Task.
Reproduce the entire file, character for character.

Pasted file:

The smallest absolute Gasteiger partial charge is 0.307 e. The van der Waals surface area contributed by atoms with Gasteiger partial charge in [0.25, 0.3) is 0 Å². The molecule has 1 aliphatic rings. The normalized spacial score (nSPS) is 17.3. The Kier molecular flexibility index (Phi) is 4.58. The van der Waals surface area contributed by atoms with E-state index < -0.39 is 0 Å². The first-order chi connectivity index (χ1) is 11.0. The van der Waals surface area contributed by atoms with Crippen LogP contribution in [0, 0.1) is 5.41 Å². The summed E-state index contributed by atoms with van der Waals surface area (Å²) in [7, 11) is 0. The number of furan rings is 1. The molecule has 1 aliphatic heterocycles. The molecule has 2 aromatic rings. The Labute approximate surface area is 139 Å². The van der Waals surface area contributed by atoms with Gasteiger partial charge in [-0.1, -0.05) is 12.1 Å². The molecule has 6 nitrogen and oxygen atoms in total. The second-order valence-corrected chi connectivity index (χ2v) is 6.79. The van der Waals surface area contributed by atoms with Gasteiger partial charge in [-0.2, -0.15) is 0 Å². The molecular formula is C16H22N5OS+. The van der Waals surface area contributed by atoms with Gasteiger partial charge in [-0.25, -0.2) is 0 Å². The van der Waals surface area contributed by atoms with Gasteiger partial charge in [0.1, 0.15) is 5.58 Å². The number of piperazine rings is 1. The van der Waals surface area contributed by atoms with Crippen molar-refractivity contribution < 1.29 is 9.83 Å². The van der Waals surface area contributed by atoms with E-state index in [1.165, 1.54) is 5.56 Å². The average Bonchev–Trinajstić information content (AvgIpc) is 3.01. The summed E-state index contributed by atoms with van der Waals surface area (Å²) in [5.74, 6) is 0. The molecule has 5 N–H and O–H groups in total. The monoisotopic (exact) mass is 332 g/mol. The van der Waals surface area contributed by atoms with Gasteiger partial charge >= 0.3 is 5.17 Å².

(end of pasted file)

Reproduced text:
The smallest absolute Gasteiger partial charge is 0.307 e. The van der Waals surface area contributed by atoms with Gasteiger partial charge in [0.25, 0.3) is 0 Å². The molecule has 1 aliphatic rings. The normalized spacial score (nSPS) is 17.3. The Kier molecular flexibility index (Phi) is 4.58. The van der Waals surface area contributed by atoms with E-state index < -0.39 is 0 Å². The first-order chi connectivity index (χ1) is 11.0. The van der Waals surface area contributed by atoms with Crippen LogP contribution in [0, 0.1) is 5.41 Å². The summed E-state index contributed by atoms with van der Waals surface area (Å²) in [7, 11) is 0. The number of furan rings is 1. The molecule has 1 aliphatic heterocycles. The molecule has 2 aromatic rings. The Labute approximate surface area is 139 Å². The van der Waals surface area contributed by atoms with Gasteiger partial charge in [-0.1, -0.05) is 12.1 Å². The molecule has 6 nitrogen and oxygen atoms in total. The second-order valence-corrected chi connectivity index (χ2v) is 6.79. The van der Waals surface area contributed by atoms with Gasteiger partial charge in [-0.2, -0.15) is 0 Å². The molecular formula is C16H22N5OS+. The van der Waals surface area contributed by atoms with Gasteiger partial charge in [-0.25, -0.2) is 0 Å². The van der Waals surface area contributed by atoms with Gasteiger partial charge in [0.1, 0.15) is 5.58 Å². The number of piperazine rings is 1. The van der Waals surface area contributed by atoms with Crippen molar-refractivity contribution < 1.29 is 9.83 Å². The van der Waals surface area contributed by atoms with E-state index in [1.165, 1.54) is 5.56 Å². The average Bonchev–Trinajstić information content (AvgIpc) is 3.01. The summed E-state index contributed by atoms with van der Waals surface area (Å²) in [5.74, 6) is 0. The molecule has 5 N–H and O–H groups in total. The monoisotopic (exact) mass is 332 g/mol. The van der Waals surface area contributed by atoms with Gasteiger partial charge >= 0.3 is 5.17 Å².